Madeleine has won $1000 and a year's free membership of NELA for her efforts and NELA is liaising with the editor of the prestigious Environment and Planning Law Journal to have the essay published.

The judges also commended Isabelle Whitehead’s essay on the Environment Protection and Biodiversity Conservation Act's water trigger, which posed the question whether the water trigger was ‘Better Protection or Pure Politics?’
Congratulations to Madeleine and Isabelle!

NELA will announce details for the 2014 Essay Competition next month. The deadline for submissions is 12 December 2014. The competition is open to any student enrolled at an Australian tertiary institution (including undergraduate and postgraduate programs).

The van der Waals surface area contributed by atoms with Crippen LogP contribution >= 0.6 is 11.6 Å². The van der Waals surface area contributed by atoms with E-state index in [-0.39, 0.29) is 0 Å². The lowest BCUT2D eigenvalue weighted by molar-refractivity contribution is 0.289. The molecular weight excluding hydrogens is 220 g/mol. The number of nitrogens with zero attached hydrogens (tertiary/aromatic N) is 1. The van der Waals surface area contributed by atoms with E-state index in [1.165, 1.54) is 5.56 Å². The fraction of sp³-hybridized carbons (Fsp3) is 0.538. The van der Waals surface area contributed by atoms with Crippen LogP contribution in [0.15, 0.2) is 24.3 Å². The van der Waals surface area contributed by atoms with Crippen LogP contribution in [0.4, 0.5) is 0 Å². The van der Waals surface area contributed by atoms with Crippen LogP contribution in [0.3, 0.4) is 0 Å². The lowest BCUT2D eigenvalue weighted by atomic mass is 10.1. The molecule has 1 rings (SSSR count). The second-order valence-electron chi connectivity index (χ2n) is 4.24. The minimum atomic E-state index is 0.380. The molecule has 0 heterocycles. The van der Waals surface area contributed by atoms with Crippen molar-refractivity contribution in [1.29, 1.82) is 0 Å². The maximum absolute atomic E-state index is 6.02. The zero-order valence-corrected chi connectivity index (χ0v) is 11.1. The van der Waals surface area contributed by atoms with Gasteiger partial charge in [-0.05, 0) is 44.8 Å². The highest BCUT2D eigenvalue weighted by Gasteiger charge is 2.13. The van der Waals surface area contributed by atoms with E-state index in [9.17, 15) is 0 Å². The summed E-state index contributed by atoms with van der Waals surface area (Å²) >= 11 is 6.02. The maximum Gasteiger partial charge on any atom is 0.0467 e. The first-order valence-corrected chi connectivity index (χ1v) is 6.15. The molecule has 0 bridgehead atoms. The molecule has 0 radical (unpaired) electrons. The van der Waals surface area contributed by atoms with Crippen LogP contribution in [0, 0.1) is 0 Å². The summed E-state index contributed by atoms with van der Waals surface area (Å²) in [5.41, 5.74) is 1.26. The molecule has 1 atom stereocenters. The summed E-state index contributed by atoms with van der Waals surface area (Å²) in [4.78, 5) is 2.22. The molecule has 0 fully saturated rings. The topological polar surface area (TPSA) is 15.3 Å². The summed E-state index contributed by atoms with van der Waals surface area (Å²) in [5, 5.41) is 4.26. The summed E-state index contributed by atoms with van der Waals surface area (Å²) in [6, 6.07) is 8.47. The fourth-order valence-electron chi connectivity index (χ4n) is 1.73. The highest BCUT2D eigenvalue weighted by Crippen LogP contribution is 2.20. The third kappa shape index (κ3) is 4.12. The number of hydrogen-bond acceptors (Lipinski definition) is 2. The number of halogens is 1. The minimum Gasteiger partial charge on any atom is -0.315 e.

Support for EDOs

NELA members by now will be aware of the federal government’s decision to cut funding to Environment Defenders Offices, a move that may result in most offices closing by the end of this year. EDOs provide vital information to communities about how to protect our environment, and they help make sure government and others comply with the law.

NELA believes the government has misjudged the way people feel about EDOs. We encourage all of our members to find out what their local EDO is doing to find alternative sources of funding and do what you can to support them.

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Law and policy developments

In the legislature

Australian Capital Territory

Nature Conservation Bill 2013

The Nature Conservation Bill 2013 is part of the review of the Nature Conservation Act 1980, which, for more than thirty years, has been the chief legislation for the protection of native plants and animals in the ACT and for the management of the conservation reserve network.